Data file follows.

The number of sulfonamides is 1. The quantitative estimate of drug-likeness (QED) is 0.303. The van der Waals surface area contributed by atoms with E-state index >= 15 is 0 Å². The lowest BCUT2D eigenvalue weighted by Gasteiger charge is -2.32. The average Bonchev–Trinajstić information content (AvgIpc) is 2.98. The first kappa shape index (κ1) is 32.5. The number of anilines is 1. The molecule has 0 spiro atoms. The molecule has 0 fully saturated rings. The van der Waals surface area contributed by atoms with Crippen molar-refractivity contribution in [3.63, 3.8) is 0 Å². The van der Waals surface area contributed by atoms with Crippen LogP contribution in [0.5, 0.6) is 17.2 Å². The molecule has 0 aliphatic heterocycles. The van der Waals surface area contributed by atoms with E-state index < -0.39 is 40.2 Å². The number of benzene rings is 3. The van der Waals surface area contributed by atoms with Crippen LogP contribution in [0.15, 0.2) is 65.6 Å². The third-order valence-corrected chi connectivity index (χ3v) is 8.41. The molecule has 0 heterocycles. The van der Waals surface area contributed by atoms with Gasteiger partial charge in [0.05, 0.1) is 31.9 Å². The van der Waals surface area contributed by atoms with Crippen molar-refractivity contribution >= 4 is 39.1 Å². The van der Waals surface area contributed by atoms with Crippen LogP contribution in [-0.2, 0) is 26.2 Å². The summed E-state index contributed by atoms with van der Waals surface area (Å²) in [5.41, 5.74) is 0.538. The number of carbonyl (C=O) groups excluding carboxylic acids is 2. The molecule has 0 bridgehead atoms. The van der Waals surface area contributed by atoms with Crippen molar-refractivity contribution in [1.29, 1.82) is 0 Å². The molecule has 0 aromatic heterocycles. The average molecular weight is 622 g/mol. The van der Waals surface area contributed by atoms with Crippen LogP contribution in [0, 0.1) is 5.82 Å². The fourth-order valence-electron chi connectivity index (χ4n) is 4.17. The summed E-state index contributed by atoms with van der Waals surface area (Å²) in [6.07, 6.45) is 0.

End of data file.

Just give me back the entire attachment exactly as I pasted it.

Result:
The number of sulfonamides is 1. The quantitative estimate of drug-likeness (QED) is 0.303. The van der Waals surface area contributed by atoms with E-state index >= 15 is 0 Å². The lowest BCUT2D eigenvalue weighted by Gasteiger charge is -2.32. The average Bonchev–Trinajstić information content (AvgIpc) is 2.98. The first kappa shape index (κ1) is 32.5. The number of anilines is 1. The molecule has 0 spiro atoms. The molecule has 0 fully saturated rings. The van der Waals surface area contributed by atoms with Crippen molar-refractivity contribution in [3.63, 3.8) is 0 Å². The van der Waals surface area contributed by atoms with Crippen LogP contribution in [0.5, 0.6) is 17.2 Å². The molecule has 0 aliphatic heterocycles. The van der Waals surface area contributed by atoms with E-state index < -0.39 is 40.2 Å². The number of benzene rings is 3. The van der Waals surface area contributed by atoms with Crippen LogP contribution in [0.15, 0.2) is 65.6 Å². The third-order valence-corrected chi connectivity index (χ3v) is 8.41. The molecule has 0 heterocycles. The van der Waals surface area contributed by atoms with Gasteiger partial charge in [0.05, 0.1) is 31.9 Å². The van der Waals surface area contributed by atoms with Crippen molar-refractivity contribution >= 4 is 39.1 Å². The van der Waals surface area contributed by atoms with Crippen LogP contribution in [-0.2, 0) is 26.2 Å². The summed E-state index contributed by atoms with van der Waals surface area (Å²) in [5.41, 5.74) is 0.538. The number of carbonyl (C=O) groups excluding carboxylic acids is 2. The molecule has 0 bridgehead atoms. The van der Waals surface area contributed by atoms with Crippen molar-refractivity contribution in [1.29, 1.82) is 0 Å². The molecule has 0 aromatic heterocycles. The average molecular weight is 622 g/mol. The van der Waals surface area contributed by atoms with Crippen LogP contribution in [0, 0.1) is 5.82 Å². The fourth-order valence-electron chi connectivity index (χ4n) is 4.17. The summed E-state index contributed by atoms with van der Waals surface area (Å²) in [6.07, 6.45) is 0.